Looking at sales figures and at what’s parked in Aussie driveways, it’s not hard to figure out that SUVs have well and truly taken over as the default choice for the average Australian family.
Sedans, long the dominant vehicle in our landscape, appear to be on the cusp of extinction, however new research suggests the tide may soon change.
In recent years the trend toward high-riding wagons and crossovers has accelerated to the point where some manufacturers no longer have faith in ordinary passenger cars, and have wound back their four-door offerings significantly.
Larger non-premium sedans have suffered the most, with Ford, Toyota and Mitsubishi having long discontinued their respective Falcon, Aurion and 380 models, while the Holden Commodore has morphed into an oversized hatchback and wagon.
Nissan Australia has gone the furthest, having culled the Maxima, Altima (below)and Pulsar sedan from its local showrooms years ago to focus entirely on SUV, utility, and sports car product. So far, that strategy has worked for the company – they don’t appear to miss having sedans to sell, and neither do their customers.
Nissan’s local office isn’t alone in its thinking. In the United States, Ford has announced it will adopt a similar strategy and drop all non-SUV, non-performance cars from its domestic lineup, leaving sedan and hatch lovers out in the cold. Not everyone is abandoning sedans though - in fact, more than a few high-profile brands have told WhichCar that they still put great stock in retaining a sedan presence despite falling segment sales.
However Nissan’s global operation recently surveyed 11,000 car owners between the ages of 18 and 65 across 11 countries (including 1000 people from Australia), and discovered that the next generations of car buyers may not be quite as SUV-mad as their parents have been to date.
Broadly speaking, of drivers who don’t presently own a sedan a full 75 percent of them responded that they would consider buying a four-door passenger car as their next car. When homing in on the millennial demographic (those born from the mid-1980s to the mid-1990s), that number rose to 80 percent.
The figure drops to 70 percent when looking at respondents from Generation Z (those born from the mid-1990s onward), however it’s still a high proportion. Though the popularity of SUVs is undeniable, it’s clear that younger adults haven’t forgotten about the humble sedan either.
For Nissan Global, it provides validation for its future sedan strategy. Though it’s turned its back on them in Australia, the company still has a healthy four-door portfolio overseas.
“As some of our competitors walk away from sedans, we’re seizing the opportunity,” Said Nissan vice president of global product planning Ivan Espinosa.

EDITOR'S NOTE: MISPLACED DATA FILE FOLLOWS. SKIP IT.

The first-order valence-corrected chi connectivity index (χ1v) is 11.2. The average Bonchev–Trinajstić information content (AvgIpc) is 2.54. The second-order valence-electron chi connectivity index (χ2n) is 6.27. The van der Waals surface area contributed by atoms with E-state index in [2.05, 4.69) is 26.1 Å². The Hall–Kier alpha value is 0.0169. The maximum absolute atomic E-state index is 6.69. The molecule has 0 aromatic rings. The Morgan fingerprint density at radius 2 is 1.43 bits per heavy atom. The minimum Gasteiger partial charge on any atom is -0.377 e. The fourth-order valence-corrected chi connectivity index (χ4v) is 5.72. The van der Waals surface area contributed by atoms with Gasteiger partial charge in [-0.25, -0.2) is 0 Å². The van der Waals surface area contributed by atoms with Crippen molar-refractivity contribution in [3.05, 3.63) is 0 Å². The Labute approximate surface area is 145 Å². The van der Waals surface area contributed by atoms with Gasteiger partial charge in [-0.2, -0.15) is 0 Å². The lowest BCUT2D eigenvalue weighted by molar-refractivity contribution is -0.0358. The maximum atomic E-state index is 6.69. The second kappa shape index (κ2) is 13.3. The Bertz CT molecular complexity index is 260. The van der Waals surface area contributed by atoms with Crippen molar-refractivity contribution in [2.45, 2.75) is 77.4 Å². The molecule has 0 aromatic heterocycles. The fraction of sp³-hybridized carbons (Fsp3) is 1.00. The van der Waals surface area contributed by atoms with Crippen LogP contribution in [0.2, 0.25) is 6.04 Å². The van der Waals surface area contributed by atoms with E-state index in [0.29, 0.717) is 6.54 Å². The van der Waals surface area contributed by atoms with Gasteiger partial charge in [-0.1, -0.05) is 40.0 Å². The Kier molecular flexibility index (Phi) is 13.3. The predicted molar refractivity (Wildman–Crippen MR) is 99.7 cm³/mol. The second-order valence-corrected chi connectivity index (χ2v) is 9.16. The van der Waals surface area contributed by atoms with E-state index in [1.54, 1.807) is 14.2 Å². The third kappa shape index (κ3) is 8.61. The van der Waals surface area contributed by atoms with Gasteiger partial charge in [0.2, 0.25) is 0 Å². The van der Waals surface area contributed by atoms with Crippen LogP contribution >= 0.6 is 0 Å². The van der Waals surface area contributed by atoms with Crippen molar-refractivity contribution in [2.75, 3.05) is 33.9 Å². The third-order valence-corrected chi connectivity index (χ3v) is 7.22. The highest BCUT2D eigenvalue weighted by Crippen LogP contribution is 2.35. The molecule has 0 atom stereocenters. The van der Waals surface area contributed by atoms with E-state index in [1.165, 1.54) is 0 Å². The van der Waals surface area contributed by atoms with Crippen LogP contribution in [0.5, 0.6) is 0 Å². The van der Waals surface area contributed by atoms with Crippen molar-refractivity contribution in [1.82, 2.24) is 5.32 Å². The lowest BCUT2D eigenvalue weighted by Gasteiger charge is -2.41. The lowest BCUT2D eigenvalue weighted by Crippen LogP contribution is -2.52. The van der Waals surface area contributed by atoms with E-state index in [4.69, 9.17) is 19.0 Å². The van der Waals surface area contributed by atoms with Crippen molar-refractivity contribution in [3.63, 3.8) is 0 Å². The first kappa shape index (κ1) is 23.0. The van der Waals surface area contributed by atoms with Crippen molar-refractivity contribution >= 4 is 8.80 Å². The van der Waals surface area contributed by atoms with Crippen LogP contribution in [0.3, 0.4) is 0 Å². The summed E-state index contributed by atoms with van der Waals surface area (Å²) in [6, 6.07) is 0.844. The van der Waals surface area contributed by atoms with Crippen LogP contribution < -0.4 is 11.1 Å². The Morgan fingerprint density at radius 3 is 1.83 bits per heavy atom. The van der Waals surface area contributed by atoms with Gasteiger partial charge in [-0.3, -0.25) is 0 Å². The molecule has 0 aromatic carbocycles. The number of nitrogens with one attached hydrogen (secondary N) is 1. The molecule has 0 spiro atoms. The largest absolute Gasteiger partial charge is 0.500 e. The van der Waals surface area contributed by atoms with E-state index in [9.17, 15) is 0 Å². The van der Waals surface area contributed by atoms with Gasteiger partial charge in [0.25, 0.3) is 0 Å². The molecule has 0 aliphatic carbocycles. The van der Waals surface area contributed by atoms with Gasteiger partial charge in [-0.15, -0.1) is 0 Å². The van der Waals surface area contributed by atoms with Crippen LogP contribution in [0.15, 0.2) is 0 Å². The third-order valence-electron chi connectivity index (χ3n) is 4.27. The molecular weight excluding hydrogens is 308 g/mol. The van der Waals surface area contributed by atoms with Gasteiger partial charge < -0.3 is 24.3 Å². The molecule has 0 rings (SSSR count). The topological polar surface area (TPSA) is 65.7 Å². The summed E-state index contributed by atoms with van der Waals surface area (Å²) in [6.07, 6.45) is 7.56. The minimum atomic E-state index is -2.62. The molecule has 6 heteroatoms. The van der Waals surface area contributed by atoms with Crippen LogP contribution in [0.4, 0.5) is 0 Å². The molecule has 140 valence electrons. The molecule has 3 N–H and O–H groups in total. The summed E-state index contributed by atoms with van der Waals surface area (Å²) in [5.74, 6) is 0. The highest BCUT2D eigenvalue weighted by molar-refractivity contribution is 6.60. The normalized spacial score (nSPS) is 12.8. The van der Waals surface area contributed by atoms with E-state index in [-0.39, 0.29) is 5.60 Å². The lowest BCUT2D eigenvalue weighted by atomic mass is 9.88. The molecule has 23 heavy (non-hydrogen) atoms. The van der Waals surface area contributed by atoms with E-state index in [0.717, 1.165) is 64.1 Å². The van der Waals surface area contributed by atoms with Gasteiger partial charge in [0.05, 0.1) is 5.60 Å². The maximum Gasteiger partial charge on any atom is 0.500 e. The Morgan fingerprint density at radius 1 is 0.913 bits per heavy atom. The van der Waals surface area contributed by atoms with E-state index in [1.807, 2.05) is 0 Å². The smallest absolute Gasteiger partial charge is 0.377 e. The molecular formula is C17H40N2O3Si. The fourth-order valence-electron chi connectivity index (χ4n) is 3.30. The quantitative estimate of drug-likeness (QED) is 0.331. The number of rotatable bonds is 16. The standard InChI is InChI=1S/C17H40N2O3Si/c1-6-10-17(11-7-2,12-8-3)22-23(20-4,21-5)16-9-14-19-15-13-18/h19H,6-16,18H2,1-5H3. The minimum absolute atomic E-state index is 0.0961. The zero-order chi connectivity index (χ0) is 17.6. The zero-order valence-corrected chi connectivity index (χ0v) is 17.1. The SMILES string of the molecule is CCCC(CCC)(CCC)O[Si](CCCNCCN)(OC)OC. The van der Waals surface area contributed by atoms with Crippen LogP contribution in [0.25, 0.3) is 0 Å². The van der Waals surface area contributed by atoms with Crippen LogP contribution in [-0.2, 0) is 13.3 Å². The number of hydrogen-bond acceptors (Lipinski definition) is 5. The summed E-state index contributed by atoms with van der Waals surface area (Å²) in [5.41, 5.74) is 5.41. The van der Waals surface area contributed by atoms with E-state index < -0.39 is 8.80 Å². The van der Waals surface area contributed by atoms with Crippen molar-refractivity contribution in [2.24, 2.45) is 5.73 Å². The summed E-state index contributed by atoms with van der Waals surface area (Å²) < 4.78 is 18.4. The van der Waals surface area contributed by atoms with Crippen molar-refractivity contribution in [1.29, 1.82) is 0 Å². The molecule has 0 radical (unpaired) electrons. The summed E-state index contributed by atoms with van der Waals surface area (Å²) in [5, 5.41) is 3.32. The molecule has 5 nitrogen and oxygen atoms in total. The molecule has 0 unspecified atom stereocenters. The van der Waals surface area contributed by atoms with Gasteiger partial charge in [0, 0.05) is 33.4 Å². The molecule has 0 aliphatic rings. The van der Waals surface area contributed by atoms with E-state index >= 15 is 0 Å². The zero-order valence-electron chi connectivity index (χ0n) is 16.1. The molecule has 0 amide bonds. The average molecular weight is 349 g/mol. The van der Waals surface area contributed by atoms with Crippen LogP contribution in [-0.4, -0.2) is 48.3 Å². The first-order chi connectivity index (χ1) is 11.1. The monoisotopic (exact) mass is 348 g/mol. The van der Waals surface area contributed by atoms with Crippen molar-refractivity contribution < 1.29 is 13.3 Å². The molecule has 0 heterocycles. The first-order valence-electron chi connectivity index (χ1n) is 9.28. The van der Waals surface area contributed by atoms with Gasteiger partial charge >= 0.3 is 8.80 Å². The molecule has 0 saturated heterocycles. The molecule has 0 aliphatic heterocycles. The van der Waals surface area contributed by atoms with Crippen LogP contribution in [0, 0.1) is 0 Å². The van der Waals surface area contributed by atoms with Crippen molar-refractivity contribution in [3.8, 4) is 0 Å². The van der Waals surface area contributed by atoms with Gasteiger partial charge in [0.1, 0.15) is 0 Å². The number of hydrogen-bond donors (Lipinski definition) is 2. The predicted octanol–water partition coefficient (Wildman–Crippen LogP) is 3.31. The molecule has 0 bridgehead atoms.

“Our newest sedans speak directly to the needs of buyers, particularly young people who may be looking to buy their first car. In the months and years to come, Nissan sedan drivers will enjoy more autonomous technologies, more advanced and electrified powertrains, and more connectivity.”
In Japan, Nissan sells the Skyline – a nameplate that would still be familiar to Australian millennials – the Cima/Fuga large sedans, the Teana medium sedan and the Sylphy small sedan. The latter two were previously sold in Australia badged as the Altima/Maxima and Pulsar Sedan respectively, while the Skyline is actually on sale here – albeit badged as the Infiniti Q50. The Cima was once on sale in local Infiniti showrooms as the Infiniti Q70, but has been discontinued.
The next-generation of Nissan’s four-doors have already been revealed in the form of the 2019 Nissan Altima and 2019 Nissan Sylphy (below). The Altima, revealed last year at the New York Auto Show, is a tech-heavy flagship that uses Nissan's clever variable compression-ratio turbocharged engine and its latest semi-autonomous driver aids, as well as sharp styling both inside and out.
The next-gen Sylphy was announced at the Shanghai Motor Show in April, and is positioned in the same size class as the Kia Cerato, Hyundai Elantra and Mazda 3. It's more basic than the new Altima, but its debut is yet another signal that Nissan global sees merit in keeping sedans around.
However, while it appears the attitudes of future new-car buyers appear to be positive for sedans, at this point Nissan Australia tells WhichCar that there are no plans to re-introduce any sedans to its local lineup. As always though, if the demand presents itself then the product will likely follow. Watch this space.